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Context of 'July 19-20, 2012: Mississippi Church Refuses to Marry Couple because of Their Race'

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Charles Hockenbarger, a member of the virulently anti-gay Westboro Baptist Church (WBC—see November 27, 1955 and After) of Topeka, Kansas, is convicted of battery and criminal restraint after assaulting a Lutheran minister at a WBC protest outside the First Lutheran Church of Topeka in September 1993 (see June 1991 and After). The minister, Reverend W. Gerald Weeks, was counter-protesting against the WBC, and held a sign reading, “God’s Love Speaks Loudest.” [Associated Press, 2/21/1998; Southern Poverty Law Center, 4/2001; Global Oneness, 2011] Hockenbarger is sentenced to five days in jail. He will appeal the conviction, claiming to be the victim of selective prosecution and a failure to receive a timely trial, but the Kansas State Court of Appeals will deny his appeal. [Associated Press, 2/21/1998]

Entity Tags: W. Gerald Weeks, Charles Hockenbarger, Kansas State Court of Appeals, Westboro Baptist Church

Timeline Tags: US Domestic Terrorism

1997: Anti-Gay Church Launches Hate Web Site

The virulently anti-gay Westboro Baptist Church (WBC—see November 27, 1955 and After) puts up its first Web site. It is mostly devoted to defaming and besmirching homosexuals. The site will become the well-known “God Hates Fags” site. [Southern Poverty Law Center, 4/2001]

Entity Tags: Westboro Baptist Church

Timeline Tags: US Domestic Terrorism

Charles and Te’Andrea Wilson in front of the First Baptist Church in Crystal Springs, Mississippi.Charles and Te’Andrea Wilson in front of the First Baptist Church in Crystal Springs, Mississippi. [Source: AP / Jackson Clarion-Ledger]A Mississippi church minister refuses to marry an African-American couple at his church because of their race. Charles and Te’Andrea Wilson had scheduled their wedding at the First Baptist Church in Crystal Springs well in advance, and had printed programs. However, the day before the July 20 wedding, Pastor Stan Weatherford, who is white, informs the couple that he is unwilling to marry them at the church. Weatherford says that some church members objected so strenuously to the marriage in their church that they threatened to have him removed as pastor. Rather than defy those members of his congregation, Weatherford offers to marry the couple at a nearby majority-black church. The First Baptist Church in Crystal Springs, which has both blacks and whites as congregants, has never hosted an African-American wedding since its inception in 1883. Weatherford later explains: “This had never been done before here, so it was setting a new precedent, and there are those who reacted to that because of that. I didn’t want to have a controversy within the church, and I didn’t want a controversy to affect the wedding of Charles and Te’ Andrea. I wanted to make sure their wedding day was a special day.” Weatherford says he offered the alternate venue as a compromise to ensure that the Wilsons could be married while “addressing a need within our congregation.” The Wilsons reluctantly accept the change, and Weatherford marries them at the African-American church. Charles Wilson later tells a local reporter: “My nine-year-old was going to the church with us. How would you say to your nine-year-old daughter, ‘We cannot get married here because, guess what sweetie, we’re black’?” Wilson says he does not understand the ban, and says, “I blame those members who knew and call themselves Christians and didn’t stand up.” Te’Andrea Wilson says Weatherford “had people in the sanctuary that were pitching a fit about us being a black couple. I didn’t like it at all, because I wasn’t brought up to be racist. I was brought up to love and care for everybody.” The news of the forced relocation stirs up outrage among many in Crystal Springs, a suburb of Jackson. Theresa Norwood, an African-American resident who has lived in the town all of her life, says most of the residents, black and white alike, are “blown away” by the decision. She says Weatherford should have married the Wilsons regardless of the threats to his job. “That church was their home,” she says. “What would Jesus have done? He would have married them, without a doubt, because it’s the right thing to do. We’re all God’s children.” The Wilsons are not members of the church, but had often attended services there. The bride’s uncle is an employee of the church and her father is a member. Before the wedding rejection, Charles Wilson says, the couple had intended to join the church. Norwood, who is dating a white man, says if they decide to get married, it will likely not be at First Baptist Church. [WLBT-TV, 7/26/2012; NBC News, 7/27/2012; ABC News, 7/28/2012] The church later issues an apology on its Web site, saying that it is seeking “forgiveness and reconciliation” from the Wilsons, the families and friends of the couple, and God. The Wilsons say that they heard nothing about an apology until a reporter called them for their reaction. The church’s statement reads in part: “This wrong decision resulted in hurt and sadness for everyone. Both the pastor and those involved in the wedding location being changed have expressed their regrets and sorrow for their actions.” Charles Wilson says no one from the church has contacted either him or his wife, stating, “I can’t believe they think they’ve apologized.” One or two people from the church have spoken to him since the wedding, he says, but as individuals and not as representatives of the church. “You put a thing in the media and say you’ve apologized?” he adds. “That is an insult.” [Associated Press, 8/6/2012]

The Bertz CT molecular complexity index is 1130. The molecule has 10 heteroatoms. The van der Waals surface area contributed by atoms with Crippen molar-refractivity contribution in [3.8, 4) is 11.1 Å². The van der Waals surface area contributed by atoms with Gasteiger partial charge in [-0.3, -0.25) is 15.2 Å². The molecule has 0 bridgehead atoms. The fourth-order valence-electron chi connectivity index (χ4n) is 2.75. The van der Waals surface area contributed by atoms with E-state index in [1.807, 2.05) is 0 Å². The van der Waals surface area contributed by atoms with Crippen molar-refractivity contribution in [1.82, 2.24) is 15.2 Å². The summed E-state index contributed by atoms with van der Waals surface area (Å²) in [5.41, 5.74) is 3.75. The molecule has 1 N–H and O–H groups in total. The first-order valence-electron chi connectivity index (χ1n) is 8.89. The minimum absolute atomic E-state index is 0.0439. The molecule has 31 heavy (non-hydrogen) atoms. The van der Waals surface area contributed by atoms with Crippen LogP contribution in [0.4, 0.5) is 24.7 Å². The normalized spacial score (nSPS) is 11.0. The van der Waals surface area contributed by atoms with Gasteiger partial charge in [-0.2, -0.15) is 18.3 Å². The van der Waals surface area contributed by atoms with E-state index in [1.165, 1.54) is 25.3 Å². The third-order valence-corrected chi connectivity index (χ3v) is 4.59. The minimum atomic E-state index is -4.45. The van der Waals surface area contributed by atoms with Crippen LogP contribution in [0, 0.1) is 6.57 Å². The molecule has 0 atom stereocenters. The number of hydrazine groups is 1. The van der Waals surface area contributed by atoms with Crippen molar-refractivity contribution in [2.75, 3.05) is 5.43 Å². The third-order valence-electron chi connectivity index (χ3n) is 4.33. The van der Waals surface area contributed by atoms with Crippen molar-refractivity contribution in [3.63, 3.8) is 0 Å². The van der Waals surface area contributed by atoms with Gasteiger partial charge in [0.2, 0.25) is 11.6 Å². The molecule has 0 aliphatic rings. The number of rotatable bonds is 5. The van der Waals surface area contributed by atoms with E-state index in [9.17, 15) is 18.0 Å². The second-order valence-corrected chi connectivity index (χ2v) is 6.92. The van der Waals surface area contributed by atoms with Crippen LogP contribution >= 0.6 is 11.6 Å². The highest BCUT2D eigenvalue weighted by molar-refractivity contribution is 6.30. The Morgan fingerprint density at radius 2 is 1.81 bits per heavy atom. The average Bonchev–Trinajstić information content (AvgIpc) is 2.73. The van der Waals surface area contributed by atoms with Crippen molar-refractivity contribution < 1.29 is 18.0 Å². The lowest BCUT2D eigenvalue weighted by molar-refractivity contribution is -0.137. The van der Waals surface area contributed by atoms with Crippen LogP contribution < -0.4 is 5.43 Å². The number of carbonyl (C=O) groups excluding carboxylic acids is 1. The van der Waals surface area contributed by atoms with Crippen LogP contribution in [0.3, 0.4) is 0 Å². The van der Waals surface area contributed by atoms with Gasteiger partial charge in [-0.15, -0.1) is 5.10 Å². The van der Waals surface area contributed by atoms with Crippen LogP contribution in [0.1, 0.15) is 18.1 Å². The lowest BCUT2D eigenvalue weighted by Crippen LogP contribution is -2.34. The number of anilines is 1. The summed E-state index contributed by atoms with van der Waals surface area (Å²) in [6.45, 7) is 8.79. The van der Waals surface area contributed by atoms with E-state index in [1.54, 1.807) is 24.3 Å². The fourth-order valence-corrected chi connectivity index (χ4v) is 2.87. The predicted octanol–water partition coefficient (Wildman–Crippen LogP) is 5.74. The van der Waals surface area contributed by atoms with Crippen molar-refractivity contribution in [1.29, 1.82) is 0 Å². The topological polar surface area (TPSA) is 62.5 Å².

Entity Tags: Charles Wilson, Stan Weatherford, Te’Andrea Wilson, Theresa Norwood, First Baptist Church (Crystal Springs, MS)

Timeline Tags: Domestic Propaganda

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